Max Andrews

10/11 ARCHER STREET, LONDON, W.I

When Max asked me to write the Editorial for this month, my first thoughrs, naturally, were, "What shall 1 write about?" The answer was, of course, "Magic", seeing that the Editorial was destined to appear in "The Magic Magazine"!! but I have read so often, recently, that Magic is dead that I wondered if it was worth writing about.

Almost every magazine one picks up these days has some reference to the demise of our art, and rhe arguments put forward in favour of this contention are so mournful, that I begin to wonder if the writers who pen such stuff really do wish that Magic were dead, and it really does appear, at times, as though these moaners have donned an undertaker's tall hat, complete with black crepe, in order to be there at the funeral.

Even Orben, the man who peddles laughs, is a little gloomy about the future of Magic, unless, he qualifies, we are prepared to run with the trend of modern times. If you want to be successful he says, become a mentalist, a close-up worker, or a comedy magician. In other words, be prepared to follow the band. But hasn't it always been so? In the old leisurely days audiences were content to sit back and watch long-drawn-out, complicated combinations of effects, the old general-post type of thing, but as speed became a more prevalent part of our lives, so everything, and particularly in the entertainment world, had to put on a spurt too, or die by the wayside. Songs became shorter—the old sixteen-line-verse died years ago. Jokes became snappier -ihe weli known 'one-liner' was never heard of in those days! The red nosed comic made way for the immaculately dressed, sophisticated humorist. The down-to-the-floor table drapes made way for the music-stand table with its three inch fringe, which in turn has almost :-2-eeded into the background in favour of the chromium pillar type table with its clear (or coloured) plastic top, devoid of all drapes. Yes I think Magic HAS moved with the times, otherwise it just would not be here to write about.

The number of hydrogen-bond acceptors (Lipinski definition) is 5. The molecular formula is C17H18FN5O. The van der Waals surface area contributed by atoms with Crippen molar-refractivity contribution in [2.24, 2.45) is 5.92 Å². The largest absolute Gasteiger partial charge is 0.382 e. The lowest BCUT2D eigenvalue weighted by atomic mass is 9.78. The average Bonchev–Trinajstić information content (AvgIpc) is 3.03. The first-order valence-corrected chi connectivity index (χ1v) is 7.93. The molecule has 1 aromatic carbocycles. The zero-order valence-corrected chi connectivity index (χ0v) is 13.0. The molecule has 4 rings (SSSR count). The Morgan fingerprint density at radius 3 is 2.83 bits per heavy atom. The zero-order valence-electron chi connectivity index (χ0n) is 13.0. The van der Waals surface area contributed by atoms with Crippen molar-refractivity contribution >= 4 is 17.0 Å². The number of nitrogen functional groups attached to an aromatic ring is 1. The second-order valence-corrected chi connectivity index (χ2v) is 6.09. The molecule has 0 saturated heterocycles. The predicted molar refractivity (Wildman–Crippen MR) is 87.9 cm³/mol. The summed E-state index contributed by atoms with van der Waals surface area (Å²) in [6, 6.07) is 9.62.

I thought however, that I would see what they were saying about it in the days of 'yesteryear', and turning up a well-known English magazine for the year 1909, I came across this:—

"Conjurers' Conversational Hints. Is Magic dead? ! ! ! (the exclamation marks are mine). The re-decoration of St. George's Hall —do you like it? Are the palmy days of conjuring over?" and so on and so on. So you see they were at it even in those leisurely days, and I rhink it is safe to say that in or about the year 2000 some scribe will turn back to these pages and say "Blimey! They were at it in 1953."

No. magical friend, Magic is not dead, although I will agree with you that there are a few magicians,(not you, or you, but the other fellows), who do try hard to suffocate and maim it by presenting not the effects their grandfathers presented but effects AS their grandfathers presented them. I think there is a lot in that, don't you? Take some of your grandfathers' effects by all means—some of rhem are still alive and kicking even today, but give them that little pep, symbolic of modern times, in other words, follow the trend.

So, if anyone asks you if Magic is dead, just you tell them that it's as dead as they make it, or, to put it, in less funereal terms, MAGIC IS AS ALIVE AS YOU WANT IT TO BE. IT'S UP TO YOU AND YOU, AND YOU, TO SEE THAT IT "LIVES", NOT MERELY EXISTS.

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